Violet Leaf absolute oil label

Violet Leaf Absolute Oil-Viola odorata


BOTANICAL NAME: Viola odorata

SCENT: Violet Leaf has a green, earthy, leafy note with a tender floral untertone.

STRENGTH OF AROMA: Strong – Penetrating and Long Lasting



ORIGIN: France

COLOUR: Dark green to Brown

CONSISTENCY: Medium to viscous

NOTE: Base

Violets , the leaves from which this Violet Leaf Absolute Oil is extracted, have heart shaped leaves often with scalloped or slightly serrated edges which are dark green, smooth or sometimes downy underneath, and grow in a rosette at the base of the plant. Roots are creeping and send out runners. Depending on soil and light the flowers may be from deep purple or blue to pinkish or even yellow whitish. All have 5 petals, which may have a yellow (fur) or beard on the inside of two of the petals, blooming from March to June. Gather flowers in full bloom, leaves anytime, and rootstock in the autumn.

Traditional Uses for Violet Leaf Absolute Oil:-

Violet Leaf is well respected as having relaxing, soothing, and inspiring properties. It can be used for bronchitis, stress headaches, nervousness, insomnia, rheumatism, poor circulation, and sore throats. It is used within the perfume industry but not for its aroma, more for its fixative properties.

Violet Leaf Absolute Oil Blends Well With:-

Violet Leaf generally blends well with other essential oils and is perfect as a fixative. Specific pairings include Tuberose, oils from the floral family, Clary Sage, Lavender, Benzoin, Cumin, Basil, oils from the citrus family, Sandalwood, Geranium, and oils from the spice family.


The Ancient Greeks considered the Violet a symbol of fertility and love, they used it in love potions. Pliny recommended that a garland of them be worn about the head to ward off headaches and dizzy spells.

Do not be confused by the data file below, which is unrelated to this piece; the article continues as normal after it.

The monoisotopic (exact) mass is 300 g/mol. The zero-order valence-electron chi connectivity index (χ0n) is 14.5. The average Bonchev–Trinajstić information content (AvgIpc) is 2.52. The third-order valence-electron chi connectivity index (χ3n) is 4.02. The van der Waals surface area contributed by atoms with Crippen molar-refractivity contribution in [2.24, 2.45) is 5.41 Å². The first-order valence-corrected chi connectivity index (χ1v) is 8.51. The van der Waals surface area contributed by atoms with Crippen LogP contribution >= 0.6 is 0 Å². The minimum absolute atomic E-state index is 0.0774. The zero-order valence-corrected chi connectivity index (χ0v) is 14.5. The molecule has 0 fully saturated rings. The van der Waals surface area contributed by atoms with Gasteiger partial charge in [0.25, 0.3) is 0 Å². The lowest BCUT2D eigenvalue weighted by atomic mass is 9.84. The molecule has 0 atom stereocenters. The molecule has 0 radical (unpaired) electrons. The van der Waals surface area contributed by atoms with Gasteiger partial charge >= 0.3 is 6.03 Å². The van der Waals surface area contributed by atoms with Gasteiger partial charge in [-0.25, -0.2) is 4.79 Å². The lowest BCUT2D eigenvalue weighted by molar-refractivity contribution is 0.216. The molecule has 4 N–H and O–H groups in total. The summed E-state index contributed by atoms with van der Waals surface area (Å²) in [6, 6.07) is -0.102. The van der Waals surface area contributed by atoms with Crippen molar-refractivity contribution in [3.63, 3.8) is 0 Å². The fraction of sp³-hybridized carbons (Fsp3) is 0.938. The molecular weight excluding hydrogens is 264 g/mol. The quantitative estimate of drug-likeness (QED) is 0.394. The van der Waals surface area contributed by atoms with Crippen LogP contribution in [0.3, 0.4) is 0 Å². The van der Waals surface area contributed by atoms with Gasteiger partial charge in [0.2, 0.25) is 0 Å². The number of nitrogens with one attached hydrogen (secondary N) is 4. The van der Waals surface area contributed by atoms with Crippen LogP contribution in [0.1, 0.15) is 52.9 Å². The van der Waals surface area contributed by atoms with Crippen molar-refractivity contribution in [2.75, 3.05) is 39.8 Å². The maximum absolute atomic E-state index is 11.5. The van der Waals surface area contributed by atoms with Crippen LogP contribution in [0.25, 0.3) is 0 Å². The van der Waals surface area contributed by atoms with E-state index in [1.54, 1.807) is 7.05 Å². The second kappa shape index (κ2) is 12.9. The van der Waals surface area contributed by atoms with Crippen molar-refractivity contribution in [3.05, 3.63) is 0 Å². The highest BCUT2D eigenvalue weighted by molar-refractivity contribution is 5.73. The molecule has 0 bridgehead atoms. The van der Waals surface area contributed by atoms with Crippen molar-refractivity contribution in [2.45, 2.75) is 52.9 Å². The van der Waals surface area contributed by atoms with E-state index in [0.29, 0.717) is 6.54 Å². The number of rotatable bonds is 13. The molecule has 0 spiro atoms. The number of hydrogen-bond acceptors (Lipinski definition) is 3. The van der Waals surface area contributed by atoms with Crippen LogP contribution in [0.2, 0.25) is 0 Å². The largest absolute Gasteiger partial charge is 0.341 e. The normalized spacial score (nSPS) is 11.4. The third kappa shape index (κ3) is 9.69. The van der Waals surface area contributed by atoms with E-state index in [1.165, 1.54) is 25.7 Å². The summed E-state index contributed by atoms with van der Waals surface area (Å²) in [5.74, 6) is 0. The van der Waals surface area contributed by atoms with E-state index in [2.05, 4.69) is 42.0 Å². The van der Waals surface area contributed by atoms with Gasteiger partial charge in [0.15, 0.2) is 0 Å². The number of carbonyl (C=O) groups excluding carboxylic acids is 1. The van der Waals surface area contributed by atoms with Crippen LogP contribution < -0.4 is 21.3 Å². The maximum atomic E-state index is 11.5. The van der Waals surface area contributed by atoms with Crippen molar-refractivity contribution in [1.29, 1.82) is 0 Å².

Traditionally, the Violet was the real flower of Valentine’s Day, not the Rose. Valentine was persecuted by a Roman Emperor who imprisoned him. In prison, Valentine would crush the Violet flowers growing outside to make into an ink for writing on the leaves to his friends. A dove collected these messages. He was executed on 14 February 269 AD.

In Hindu mythology, the Violet symbolises the phallus of the god, Siva.

Ancient Britons used Sweet Violets as cosmetics. The Romans made a wine from the flowers, and placed Violets on the graves of children. Pliny suggested wearing a garland of Sweet Violets around the head to dispel wine fumes and clear headache. He also prescribed Violets for gout and spleen problems.

To the Victorians, the plant symbolised faithfulness and love. In a tenth century herbal, Violet was said to be powerful against wicked spirits. Medieval Christians believed Violets bowed their heads in shame at what mankind had done to Christ and were no longer upright plants after the shadow of the Cross fell on them at Calvary. This may explain why Sweet Violets were sometimes used in Good Friday rituals. Very high in vitamin C. in olden days the flowers were boiled and mixed with milk, rice, flour and honey to make “cakes”.

Weight 0 kg